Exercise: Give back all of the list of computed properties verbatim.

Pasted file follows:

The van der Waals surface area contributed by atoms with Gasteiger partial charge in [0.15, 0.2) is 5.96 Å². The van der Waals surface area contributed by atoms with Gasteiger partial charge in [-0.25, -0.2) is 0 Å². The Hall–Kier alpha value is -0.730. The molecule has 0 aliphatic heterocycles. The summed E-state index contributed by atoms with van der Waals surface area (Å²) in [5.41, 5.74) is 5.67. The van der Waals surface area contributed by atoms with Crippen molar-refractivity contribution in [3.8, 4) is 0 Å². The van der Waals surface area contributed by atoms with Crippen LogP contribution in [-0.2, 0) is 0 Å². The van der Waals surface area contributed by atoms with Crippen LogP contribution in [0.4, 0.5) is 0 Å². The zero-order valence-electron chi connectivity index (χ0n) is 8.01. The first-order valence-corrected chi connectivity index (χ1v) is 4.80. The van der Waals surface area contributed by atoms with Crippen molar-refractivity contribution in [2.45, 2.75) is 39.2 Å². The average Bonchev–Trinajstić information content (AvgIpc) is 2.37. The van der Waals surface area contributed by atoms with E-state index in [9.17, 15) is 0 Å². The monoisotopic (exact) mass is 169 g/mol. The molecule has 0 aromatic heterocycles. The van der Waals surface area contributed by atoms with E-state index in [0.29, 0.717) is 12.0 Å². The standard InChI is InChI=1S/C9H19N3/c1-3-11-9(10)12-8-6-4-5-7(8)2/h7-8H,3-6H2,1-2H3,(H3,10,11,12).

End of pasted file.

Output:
The van der Waals surface area contributed by atoms with Gasteiger partial charge in [0.15, 0.2) is 5.96 Å². The van der Waals surface area contributed by atoms with Gasteiger partial charge in [-0.25, -0.2) is 0 Å². The Hall–Kier alpha value is -0.730. The molecule has 0 aliphatic heterocycles. The summed E-state index contributed by atoms with van der Waals surface area (Å²) in [5.41, 5.74) is 5.67. The van der Waals surface area contributed by atoms with Crippen molar-refractivity contribution in [3.8, 4) is 0 Å². The van der Waals surface area contributed by atoms with Crippen LogP contribution in [-0.2, 0) is 0 Å². The van der Waals surface area contributed by atoms with Crippen LogP contribution in [0.4, 0.5) is 0 Å². The zero-order valence-electron chi connectivity index (χ0n) is 8.01. The first-order valence-corrected chi connectivity index (χ1v) is 4.80. The van der Waals surface area contributed by atoms with Crippen molar-refractivity contribution in [2.45, 2.75) is 39.2 Å². The average Bonchev–Trinajstić information content (AvgIpc) is 2.37. The van der Waals surface area contributed by atoms with E-state index in [9.17, 15) is 0 Å². The monoisotopic (exact) mass is 169 g/mol. The molecule has 0 aromatic heterocycles. The van der Waals surface area contributed by atoms with E-state index in [0.29, 0.717) is 12.0 Å². The standard InChI is InChI=1S/C9H19N3/c1-3-11-9(10)12-8-6-4-5-7(8)2/h7-8H,3-6H2,1-2H3,(H3,10,11,12).